The Truth in the Lies: Fiction Paving the Way for Progress

How fiction can be used as a platform to present new scientific ideas
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Created by Flrncia

Published on May 12, 2023
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We usually think that fiction is any piece of literature that’s born out of a writer’s imagination. It is manufactured, fabricated, unreal, and untrue. Author Neil Gaiman seems to believe otherwise. 

He thinks that fiction transcends mainstream connotations - and by extension its limitations. Fiction is a lie that tells the truth. Paradoxical allure aside, the beauty of this phrase lies in the implication that at its very core, underneath the mask of novel imagination, fiction reflects human nature and action. 

In retrospect, thinking about the books I’ve read in the past, this idea indeed rings true. I don’t think I would have been so enraptured by the characters or affected by the conflicts in those books if I didn’t relate to them on some level. Even if the characters were borne out of a fantasy world with elves, magic, and faeries, at their base nature, I saw something of myself in them. 

While the fantasy genre is interesting in its own right, applying Gaiman’s idea to a discipline that emphasizes empiricism - science -  can be quite eye-opening when we think about it. It frees scientific ideas from the confine that they need to be presented in such a rigid, straightforward, and admittedly, sometimes disinteresting manner. The scientific narrative can be made imaginative and colorful yet still remain truthful to the integrity of science through fiction. 

Fiction can even serve as a testing platform for scientific ideas and innovations that are deemed too radical or different from today’s standards. This easily eases people into new ideas and changes in society without the accompanying harshness. 

Narratives are found in every single thing. Using its power in conveying scientific ideas lightens up such a serious subject by gently introducing them. The starkness of the idea is removed along with the implications of what it would mean if it happened in real life because it’s fictional.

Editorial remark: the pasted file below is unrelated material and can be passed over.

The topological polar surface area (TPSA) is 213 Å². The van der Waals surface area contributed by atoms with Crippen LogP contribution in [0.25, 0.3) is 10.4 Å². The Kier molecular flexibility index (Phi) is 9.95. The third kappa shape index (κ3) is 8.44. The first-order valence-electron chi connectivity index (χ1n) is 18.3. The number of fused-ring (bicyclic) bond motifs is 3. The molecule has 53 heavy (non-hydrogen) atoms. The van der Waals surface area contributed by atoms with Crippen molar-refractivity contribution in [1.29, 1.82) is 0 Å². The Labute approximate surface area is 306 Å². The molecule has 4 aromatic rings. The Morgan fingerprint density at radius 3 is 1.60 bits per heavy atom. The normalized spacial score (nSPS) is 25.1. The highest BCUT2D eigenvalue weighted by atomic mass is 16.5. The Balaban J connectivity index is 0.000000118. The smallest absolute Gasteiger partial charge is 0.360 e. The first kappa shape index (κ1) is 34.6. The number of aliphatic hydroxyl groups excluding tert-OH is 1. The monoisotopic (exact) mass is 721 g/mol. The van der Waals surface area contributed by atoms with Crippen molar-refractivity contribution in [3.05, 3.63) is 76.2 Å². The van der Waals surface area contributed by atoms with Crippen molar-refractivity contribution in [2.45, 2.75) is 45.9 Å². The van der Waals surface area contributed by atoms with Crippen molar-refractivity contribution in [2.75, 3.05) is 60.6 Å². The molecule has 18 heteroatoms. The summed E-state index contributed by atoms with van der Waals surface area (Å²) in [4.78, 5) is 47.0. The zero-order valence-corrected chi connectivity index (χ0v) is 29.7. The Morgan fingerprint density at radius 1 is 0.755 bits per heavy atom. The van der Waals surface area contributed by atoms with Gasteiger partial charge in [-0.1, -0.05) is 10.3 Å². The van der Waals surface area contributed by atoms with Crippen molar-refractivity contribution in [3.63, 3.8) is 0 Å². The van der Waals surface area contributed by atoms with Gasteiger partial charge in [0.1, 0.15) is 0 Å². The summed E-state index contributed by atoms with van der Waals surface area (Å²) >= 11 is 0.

An example we can look into is in-vitro fertilization. Before the first successful case of human in-vitro fertilization was born in 1978, ‘test-tube babies’ were described in the dystopian novel ‘Brave New World’ by Aldous Huxley, more than 45 years earlier. 

Who would have thought that the mobile phones so interwoven into our daily lives were born out of science fiction? The communicators often seen used by Captain Kirk and the team to communicate back to the USS Enterprise on the original run of Star Trek from 1966 to 1969 introduced the idea of mobile phones to the world. In 1973, Motorola DynaTAC created the first real mobile phone paving the way for mobile phones as we know them today. 

Now reading science fiction and even fiction, in general, becomes a multi-layered experience. Apart from enjoying the narrative itself, there is the added task of searching for the reflected scientific truth buried in the fiction. 

Fiction can be used as a platform to hash out radical scientific ideas but the narrative one uses to convey such an idea can greatly influence how the idea is accepted. This shows us the power of narrative. Especially in an academically challenging field such as the sciences, fiction can pave the way for casual readers to understand society’s technological progress and future direction.

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